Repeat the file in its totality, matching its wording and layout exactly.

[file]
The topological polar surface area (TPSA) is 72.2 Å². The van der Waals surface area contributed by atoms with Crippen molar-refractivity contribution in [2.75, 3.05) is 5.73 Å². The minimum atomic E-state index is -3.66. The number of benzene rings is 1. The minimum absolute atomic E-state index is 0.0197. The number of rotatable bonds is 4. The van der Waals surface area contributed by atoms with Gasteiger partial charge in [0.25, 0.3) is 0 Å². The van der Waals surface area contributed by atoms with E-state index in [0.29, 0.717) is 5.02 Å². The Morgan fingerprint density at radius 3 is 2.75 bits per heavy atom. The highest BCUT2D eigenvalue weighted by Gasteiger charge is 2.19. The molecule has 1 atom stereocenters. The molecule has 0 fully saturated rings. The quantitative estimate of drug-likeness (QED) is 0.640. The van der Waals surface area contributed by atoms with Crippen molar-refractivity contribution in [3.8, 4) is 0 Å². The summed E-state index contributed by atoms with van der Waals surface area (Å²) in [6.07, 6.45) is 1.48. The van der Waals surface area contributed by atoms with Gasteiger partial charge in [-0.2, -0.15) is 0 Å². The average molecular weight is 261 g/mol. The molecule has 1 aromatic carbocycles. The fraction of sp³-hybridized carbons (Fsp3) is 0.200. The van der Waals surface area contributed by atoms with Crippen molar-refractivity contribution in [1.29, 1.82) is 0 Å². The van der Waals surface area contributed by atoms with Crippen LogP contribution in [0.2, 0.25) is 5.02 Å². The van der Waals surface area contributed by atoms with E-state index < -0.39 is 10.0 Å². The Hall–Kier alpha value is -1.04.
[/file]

The topological polar surface area (TPSA) is 72.2 Å². The van der Waals surface area contributed by atoms with Crippen molar-refractivity contribution in [2.75, 3.05) is 5.73 Å². The minimum atomic E-state index is -3.66. The number of benzene rings is 1. The minimum absolute atomic E-state index is 0.0197. The number of rotatable bonds is 4. The van der Waals surface area contributed by atoms with Gasteiger partial charge in [0.25, 0.3) is 0 Å². The van der Waals surface area contributed by atoms with E-state index in [0.29, 0.717) is 5.02 Å². The Morgan fingerprint density at radius 3 is 2.75 bits per heavy atom. The highest BCUT2D eigenvalue weighted by Gasteiger charge is 2.19. The molecule has 1 atom stereocenters. The molecule has 0 fully saturated rings. The quantitative estimate of drug-likeness (QED) is 0.640. The van der Waals surface area contributed by atoms with Crippen molar-refractivity contribution in [3.8, 4) is 0 Å². The summed E-state index contributed by atoms with van der Waals surface area (Å²) in [6.07, 6.45) is 1.48. The van der Waals surface area contributed by atoms with Gasteiger partial charge in [-0.2, -0.15) is 0 Å². The average molecular weight is 261 g/mol. The molecule has 1 aromatic carbocycles. The fraction of sp³-hybridized carbons (Fsp3) is 0.200. The van der Waals surface area contributed by atoms with Crippen molar-refractivity contribution in [1.29, 1.82) is 0 Å². The van der Waals surface area contributed by atoms with Crippen LogP contribution in [0.2, 0.25) is 5.02 Å². The van der Waals surface area contributed by atoms with E-state index < -0.39 is 10.0 Å². The Hall–Kier alpha value is -1.04.